In last week's Weekend Economist we discussed our revisions to growth but did not bring forward our timing of the first rate hike from our long held view that it would be delayed to early 2011. The thinking was that the Bank would be anxious to hold rates steady for as long as possible to ensure a sustainable recovery. Even our higher revised forecasts still have growth below trend in 2010 prior to trend growth in 2011.

However our reading of the RBA Governor this week clearly depicts an official who will have little patience in waiting once the appropriate conditions have been achieved. That points to some modest 'early' hikes of two 25 basis points in the second half of 2010. We do not expect that the unemployment rate will have confirmed a peak by then but do expect that employment growth will return to positive territory by the December quarter next year. In the first half of 2010 we expect that employment will still be contracting or stagnant at best. In that environment it seems extremely unlikely that the RBA will be tightening.

We are certainly not convinced by the argument of 'taking back' around 100 basis points of the easing since the last two easings in February and April were 'emergency' easings and the need for them has not eventuated. The world economy is still a very dangerous place. The Australian economy will still hardly grow in 2009. The real 'emergency' easing was planned to coincide with the sharp deterioration in the unemployment rate which was expected to unfold in the second half of 2009. That has not happened and is unlikely to happen so there has been no need for an 'emergency' easing and therefore no need to unwind it.

The most convincing evidence of the economic recovery at this stage is the 30 per cent increase in the value of new finance approvals. However, 75 per cent of that increase has been due to First Home Buyers and while our survey work does point to the recovery broadening it would be prudent for the Bank to assess the sustainability of the housing recovery by waiting to assess the impact of the inevitable wind down of the FHB's when the increased grant is phased out by year's end.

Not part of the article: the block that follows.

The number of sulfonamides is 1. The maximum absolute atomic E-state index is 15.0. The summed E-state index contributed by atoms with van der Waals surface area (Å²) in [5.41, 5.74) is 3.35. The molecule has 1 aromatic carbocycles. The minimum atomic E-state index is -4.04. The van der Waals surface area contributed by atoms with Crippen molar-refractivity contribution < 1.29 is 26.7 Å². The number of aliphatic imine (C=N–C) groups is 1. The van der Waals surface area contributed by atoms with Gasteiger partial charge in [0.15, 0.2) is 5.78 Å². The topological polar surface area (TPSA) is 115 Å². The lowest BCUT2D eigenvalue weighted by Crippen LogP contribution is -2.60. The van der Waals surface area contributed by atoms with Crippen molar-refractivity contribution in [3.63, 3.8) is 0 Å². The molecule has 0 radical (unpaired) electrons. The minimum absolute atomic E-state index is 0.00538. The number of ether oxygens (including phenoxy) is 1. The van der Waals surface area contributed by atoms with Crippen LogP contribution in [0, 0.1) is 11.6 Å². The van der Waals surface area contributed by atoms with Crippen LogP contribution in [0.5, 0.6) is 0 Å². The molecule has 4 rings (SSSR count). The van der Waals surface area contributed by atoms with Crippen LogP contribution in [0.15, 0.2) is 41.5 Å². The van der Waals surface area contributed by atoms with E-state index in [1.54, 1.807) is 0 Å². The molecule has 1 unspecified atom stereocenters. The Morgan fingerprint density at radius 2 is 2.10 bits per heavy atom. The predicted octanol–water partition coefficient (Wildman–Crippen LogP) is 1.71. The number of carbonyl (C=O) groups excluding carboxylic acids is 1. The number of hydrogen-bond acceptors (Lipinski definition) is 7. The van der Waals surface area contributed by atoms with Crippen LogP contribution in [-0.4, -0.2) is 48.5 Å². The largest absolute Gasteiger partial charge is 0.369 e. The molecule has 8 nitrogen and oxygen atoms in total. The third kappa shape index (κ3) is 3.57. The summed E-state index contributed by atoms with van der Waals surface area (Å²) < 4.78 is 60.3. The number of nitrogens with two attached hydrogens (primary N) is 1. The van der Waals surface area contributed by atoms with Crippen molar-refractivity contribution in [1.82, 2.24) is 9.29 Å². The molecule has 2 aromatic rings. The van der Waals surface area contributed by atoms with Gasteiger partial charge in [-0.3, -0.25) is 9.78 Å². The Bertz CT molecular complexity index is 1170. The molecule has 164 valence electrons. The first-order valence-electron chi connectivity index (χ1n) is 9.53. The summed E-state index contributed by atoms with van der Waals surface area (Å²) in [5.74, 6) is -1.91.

History tells us what a sequence of rate hikes can do to a housing market where debt levels are getting stretched. Recall the impact on the housing market of the consecutive 25 basis points hikes in November and December 2003. Prices fell in Sydney; new lending fell 20 per cent nationally; and the next rate hike was not required until March 2005. The unemployment rate was only 5.8 per cent; Consumer Sentiment Index was 114; housing credit growth was running at 20 per cent and global growth was 3.6 per cent. That compares with our current estimates by year's end of 7.5 per cent in unemployment; 90–100 for the CSI; housing credit growth of 7 per cent and global growth at -1.3 per cent.

The current cash rate (3 per cent) is not necessarily that far from 'neutral'. Household debt/income ratio now stands at around 170 per cent compared to 60 per cent in 1993 when rates last bottomed out following a global recession. At that time the cash rate was 4.75 per cent compared to the current 3 per cent. Of course the Bank waited until the unemployment rate was falling; housing credit growth had exceeded 20 per cent; and GDP growth prospects were 4 per cent plus. The impact on household disposable incomes of a rate hike will be three times greater with the higher debt/income ratio.

Just as the 425 basis point rate cut had a much more stimulatory effect on incomes so the reversal would be just as significant. The previous peak in rates of 7.25 per cent seems very unlikely to be exceeded in this upcycle – even the 6.25 per cent rate peak in 2000 might be too high.

Even if the market does not understand this we hope that the RBA appreciates the potency of their policy instrument.

Bill Evans is chief economist at Westpac.